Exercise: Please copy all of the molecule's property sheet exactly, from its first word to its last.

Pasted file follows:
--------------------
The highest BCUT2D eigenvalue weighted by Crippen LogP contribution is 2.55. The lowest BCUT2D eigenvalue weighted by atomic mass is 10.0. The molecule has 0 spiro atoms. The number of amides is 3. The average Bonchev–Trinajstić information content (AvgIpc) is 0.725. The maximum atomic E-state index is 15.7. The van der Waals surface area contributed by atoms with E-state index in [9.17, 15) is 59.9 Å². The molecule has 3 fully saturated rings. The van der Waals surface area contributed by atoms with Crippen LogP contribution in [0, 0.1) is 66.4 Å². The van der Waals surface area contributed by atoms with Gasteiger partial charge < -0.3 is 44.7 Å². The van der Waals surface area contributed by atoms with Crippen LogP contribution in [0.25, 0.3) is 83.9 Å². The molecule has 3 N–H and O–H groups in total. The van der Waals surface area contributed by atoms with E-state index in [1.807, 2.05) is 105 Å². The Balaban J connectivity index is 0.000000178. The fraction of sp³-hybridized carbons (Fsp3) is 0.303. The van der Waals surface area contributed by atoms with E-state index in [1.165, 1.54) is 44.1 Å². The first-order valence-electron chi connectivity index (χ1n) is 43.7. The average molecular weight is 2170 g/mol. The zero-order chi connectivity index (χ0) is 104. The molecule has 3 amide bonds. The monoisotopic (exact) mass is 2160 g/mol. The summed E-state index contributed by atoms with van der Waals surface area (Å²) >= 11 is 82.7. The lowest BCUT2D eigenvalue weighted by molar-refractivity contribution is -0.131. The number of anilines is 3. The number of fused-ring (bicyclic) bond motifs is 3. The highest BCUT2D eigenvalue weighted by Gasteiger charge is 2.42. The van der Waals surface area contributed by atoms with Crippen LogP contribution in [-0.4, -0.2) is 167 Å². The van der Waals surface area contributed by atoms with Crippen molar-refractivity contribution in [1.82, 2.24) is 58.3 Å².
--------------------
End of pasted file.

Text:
The highest BCUT2D eigenvalue weighted by Crippen LogP contribution is 2.55. The lowest BCUT2D eigenvalue weighted by atomic mass is 10.0. The molecule has 0 spiro atoms. The number of amides is 3. The average Bonchev–Trinajstić information content (AvgIpc) is 0.725. The maximum atomic E-state index is 15.7. The van der Waals surface area contributed by atoms with E-state index in [9.17, 15) is 59.9 Å². The molecule has 3 fully saturated rings. The van der Waals surface area contributed by atoms with Crippen LogP contribution in [0, 0.1) is 66.4 Å². The van der Waals surface area contributed by atoms with Gasteiger partial charge < -0.3 is 44.7 Å². The van der Waals surface area contributed by atoms with Crippen LogP contribution in [0.25, 0.3) is 83.9 Å². The molecule has 3 N–H and O–H groups in total. The van der Waals surface area contributed by atoms with E-state index in [1.807, 2.05) is 105 Å². The Balaban J connectivity index is 0.000000178. The fraction of sp³-hybridized carbons (Fsp3) is 0.303. The van der Waals surface area contributed by atoms with E-state index in [1.165, 1.54) is 44.1 Å². The first-order valence-electron chi connectivity index (χ1n) is 43.7. The average molecular weight is 2170 g/mol. The zero-order chi connectivity index (χ0) is 104. The molecule has 3 amide bonds. The monoisotopic (exact) mass is 2160 g/mol. The summed E-state index contributed by atoms with van der Waals surface area (Å²) >= 11 is 82.7. The lowest BCUT2D eigenvalue weighted by molar-refractivity contribution is -0.131. The number of anilines is 3. The number of fused-ring (bicyclic) bond motifs is 3. The highest BCUT2D eigenvalue weighted by Gasteiger charge is 2.42. The van der Waals surface area contributed by atoms with Crippen LogP contribution in [-0.4, -0.2) is 167 Å². The van der Waals surface area contributed by atoms with Crippen molar-refractivity contribution in [1.82, 2.24) is 58.3 Å².